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Math Madness

For many students at Malvern, their favorite time for watching sports is in March for the NCAA basketball tournament. Students fill out brackets trying to predict who they think will win each game.

This is the favorite sporting event for many students because anything can happen. A small school that few have heard of might upset a powerhouse team, such as when Florida Gulf Coast beat Georgetown and San Diego State two years ago, advancing to the Sweet Sixteen. Only 0.5% of the brackets on ESPN predicted this to happen, consisting mostly of Florida Gulf Coast alumni and fans. Only seven 15-seeds have knocked off the number two seeds in the history of March Madness – meaning 15-seeds have only won 5.8% of the time.

There is a lot of math that goes into the selection process of March Madness. There is a selection committee made up of ten people that decide the 68 man field that will play in March. One man who has become famous for predicting which teams will make it is Joe Lunardi, ESPN’s expert bracketologist.

“Over the years, I think it’s fair to say the most important factors for the committee’s selections are: Who did you play? Who did you beat? Where were the games (home/road/neutral)?” Lunardi said in an interview. Lunardi also said that they use an eye-test on how teams who look the best will get into the tournament. Lunardi said the eye-test was “code for ex-players and coaches not wanting to trust the data in front of them.”

A lot of people locally have been wondering why Temple did not make the tournament. The committee acknowledged that Temple was team number 69 and would have made it if Wyoming did not win their conference championship.

“My opinion is that they did not give enough weight to how the Owls performed with their full lineup, in which they were 17-5,” said Lunardi. “However, all five of those losses were to teams ahead of Temple in their league. A win in any one of those games would probably have been enough, so it’s also fair to say the Owls had five chances and missed all of them.”

On an informal survey of some Malvern students, 95% of students surveyed had all four number one seeds advancing to the round of thirty-two. One student who did have a sixteen over a one was David Bolles ‘18. He chose Hampton over Kentucky. “Hampton had a great team this year, I looked for the Pirates to pull off the first round victory over Kentucky,” said Bolles.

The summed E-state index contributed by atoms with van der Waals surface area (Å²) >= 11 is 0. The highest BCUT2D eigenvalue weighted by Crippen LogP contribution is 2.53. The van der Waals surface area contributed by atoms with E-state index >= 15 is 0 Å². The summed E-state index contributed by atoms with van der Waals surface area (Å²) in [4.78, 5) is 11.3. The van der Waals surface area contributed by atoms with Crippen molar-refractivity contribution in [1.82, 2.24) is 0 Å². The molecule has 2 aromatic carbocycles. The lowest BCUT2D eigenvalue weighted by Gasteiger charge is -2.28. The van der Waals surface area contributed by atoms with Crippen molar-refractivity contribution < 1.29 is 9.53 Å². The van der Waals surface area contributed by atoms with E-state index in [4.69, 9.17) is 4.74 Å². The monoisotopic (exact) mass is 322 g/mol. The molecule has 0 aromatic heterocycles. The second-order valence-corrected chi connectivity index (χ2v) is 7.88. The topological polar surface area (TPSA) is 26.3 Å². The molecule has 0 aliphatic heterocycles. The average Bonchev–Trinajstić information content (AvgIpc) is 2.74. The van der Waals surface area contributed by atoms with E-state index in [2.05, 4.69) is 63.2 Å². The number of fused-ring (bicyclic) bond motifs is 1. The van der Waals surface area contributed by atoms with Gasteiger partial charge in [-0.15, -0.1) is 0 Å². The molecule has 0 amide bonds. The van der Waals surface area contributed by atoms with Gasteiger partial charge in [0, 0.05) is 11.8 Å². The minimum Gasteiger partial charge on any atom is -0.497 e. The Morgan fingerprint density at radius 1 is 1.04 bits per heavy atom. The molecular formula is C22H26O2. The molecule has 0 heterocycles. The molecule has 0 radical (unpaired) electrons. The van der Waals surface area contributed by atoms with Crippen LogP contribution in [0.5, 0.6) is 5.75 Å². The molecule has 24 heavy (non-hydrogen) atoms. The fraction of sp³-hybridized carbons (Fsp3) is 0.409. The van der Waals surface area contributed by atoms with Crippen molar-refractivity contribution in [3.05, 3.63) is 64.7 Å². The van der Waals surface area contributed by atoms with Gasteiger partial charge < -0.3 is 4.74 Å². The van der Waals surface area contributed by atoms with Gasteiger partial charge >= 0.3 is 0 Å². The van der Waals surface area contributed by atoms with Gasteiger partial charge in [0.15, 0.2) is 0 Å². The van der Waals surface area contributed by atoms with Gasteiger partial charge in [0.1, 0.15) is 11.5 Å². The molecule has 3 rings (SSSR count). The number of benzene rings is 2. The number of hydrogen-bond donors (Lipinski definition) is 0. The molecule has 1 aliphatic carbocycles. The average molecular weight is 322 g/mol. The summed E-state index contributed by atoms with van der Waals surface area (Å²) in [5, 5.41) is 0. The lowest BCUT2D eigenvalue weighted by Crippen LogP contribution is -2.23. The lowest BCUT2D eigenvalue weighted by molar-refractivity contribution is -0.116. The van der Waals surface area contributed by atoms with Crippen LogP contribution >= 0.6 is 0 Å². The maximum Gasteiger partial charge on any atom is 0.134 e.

Based on statistics, and common sense, this is a terrible pick. In all of the years of the NCAA tournament, no number sixteen seed has ever beaten a one. Based off of Kentucky’s 34-0 record this regular season, it is highly unlikely for them to lose to Hampton.

The most common upset in the past few years has been twelve seeds beating five seeds. Last year alone, three of the four twelves seeds won their first game in the tournament. Of the students surveyed, 75% of them had at least two twelve over five upsets. “Stephen F. Austin will win their first game,” said a very confident John McGlinn ‘18. However, this statement was made before Utah beat Stephen F. Austin in the first round game Thursday night.

Last year Warren Buffett did a bracket challenge where he would give $1 billion to anyone who predicted a perfect bracket. This year, Buffet did not make this offer, realizing that it was nearly impossible to predict a perfect bracket. Based on statistics any March Madness fan could calculate, there is a 1 in 9.2 quintillion chance of predicting a perfect bracket. This weighs in the fact that a sixteen seed might win the whole tournament, which is extremely unlikely, but if you wanted to have a perfect bracket and be safe, you would have to make 9.2 quintillion brackets and 292 billion years of non-stop filling out brackets.

So don’t get upset if your team gets upset, just hop along the cinderella bandwagon and put an ‘x’ through your bracket and try again.

 

EDITOR’S NOTE:  Reporter’s interview with Mr. Lunardi posted 3/26/15, after newspaper was sent to press.

About Eric McLaughlin

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Eric is currently a junior at Malvern. He has been on the BFC since his freshman year. Eric was a reporter for his first two years at Malvern and is now the social media editor for the paper. He also plays golf for Malvern and participates in many other clubs at school. Eric lives in Media, Pa with his parents and 2 other siblings.

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